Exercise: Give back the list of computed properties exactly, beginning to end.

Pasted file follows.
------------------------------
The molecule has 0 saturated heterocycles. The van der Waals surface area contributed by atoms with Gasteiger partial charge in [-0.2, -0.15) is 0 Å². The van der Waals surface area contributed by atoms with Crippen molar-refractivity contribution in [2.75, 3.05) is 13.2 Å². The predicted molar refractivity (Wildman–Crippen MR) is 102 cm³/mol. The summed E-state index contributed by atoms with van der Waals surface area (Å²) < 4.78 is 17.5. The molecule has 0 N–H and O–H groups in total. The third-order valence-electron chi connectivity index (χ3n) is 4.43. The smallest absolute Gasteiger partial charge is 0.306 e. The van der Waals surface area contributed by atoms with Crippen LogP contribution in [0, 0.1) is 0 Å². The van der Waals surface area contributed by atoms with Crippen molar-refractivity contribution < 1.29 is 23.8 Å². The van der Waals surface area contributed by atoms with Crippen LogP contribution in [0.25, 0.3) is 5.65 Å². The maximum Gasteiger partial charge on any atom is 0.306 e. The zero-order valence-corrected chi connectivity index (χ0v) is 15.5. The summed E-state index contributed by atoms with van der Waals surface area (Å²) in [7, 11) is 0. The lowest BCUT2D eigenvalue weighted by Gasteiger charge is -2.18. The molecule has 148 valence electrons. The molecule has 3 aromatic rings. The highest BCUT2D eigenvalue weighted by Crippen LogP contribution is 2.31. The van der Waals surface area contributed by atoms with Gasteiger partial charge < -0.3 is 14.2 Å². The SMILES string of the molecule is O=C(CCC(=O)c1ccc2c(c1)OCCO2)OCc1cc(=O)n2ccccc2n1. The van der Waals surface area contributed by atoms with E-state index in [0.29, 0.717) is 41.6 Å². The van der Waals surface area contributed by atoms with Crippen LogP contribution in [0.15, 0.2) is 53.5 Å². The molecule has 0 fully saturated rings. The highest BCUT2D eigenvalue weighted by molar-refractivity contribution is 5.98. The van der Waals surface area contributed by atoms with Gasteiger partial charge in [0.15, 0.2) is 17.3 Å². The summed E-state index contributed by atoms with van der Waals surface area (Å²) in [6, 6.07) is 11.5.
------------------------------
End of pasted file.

The molecule has 0 saturated heterocycles. The van der Waals surface area contributed by atoms with Gasteiger partial charge in [-0.2, -0.15) is 0 Å². The van der Waals surface area contributed by atoms with Crippen molar-refractivity contribution in [2.75, 3.05) is 13.2 Å². The predicted molar refractivity (Wildman–Crippen MR) is 102 cm³/mol. The summed E-state index contributed by atoms with van der Waals surface area (Å²) < 4.78 is 17.5. The molecule has 0 N–H and O–H groups in total. The third-order valence-electron chi connectivity index (χ3n) is 4.43. The smallest absolute Gasteiger partial charge is 0.306 e. The van der Waals surface area contributed by atoms with Crippen LogP contribution in [0, 0.1) is 0 Å². The van der Waals surface area contributed by atoms with Crippen molar-refractivity contribution < 1.29 is 23.8 Å². The van der Waals surface area contributed by atoms with Crippen LogP contribution in [0.25, 0.3) is 5.65 Å². The maximum Gasteiger partial charge on any atom is 0.306 e. The zero-order valence-corrected chi connectivity index (χ0v) is 15.5. The summed E-state index contributed by atoms with van der Waals surface area (Å²) in [7, 11) is 0. The lowest BCUT2D eigenvalue weighted by Gasteiger charge is -2.18. The molecule has 148 valence electrons. The molecule has 3 aromatic rings. The highest BCUT2D eigenvalue weighted by Crippen LogP contribution is 2.31. The van der Waals surface area contributed by atoms with Gasteiger partial charge < -0.3 is 14.2 Å². The SMILES string of the molecule is O=C(CCC(=O)c1ccc2c(c1)OCCO2)OCc1cc(=O)n2ccccc2n1. The van der Waals surface area contributed by atoms with E-state index in [0.29, 0.717) is 41.6 Å². The van der Waals surface area contributed by atoms with Crippen LogP contribution in [0.15, 0.2) is 53.5 Å². The molecule has 0 fully saturated rings. The highest BCUT2D eigenvalue weighted by molar-refractivity contribution is 5.98. The van der Waals surface area contributed by atoms with Gasteiger partial charge in [0.15, 0.2) is 17.3 Å². The summed E-state index contributed by atoms with van der Waals surface area (Å²) in [6, 6.07) is 11.5.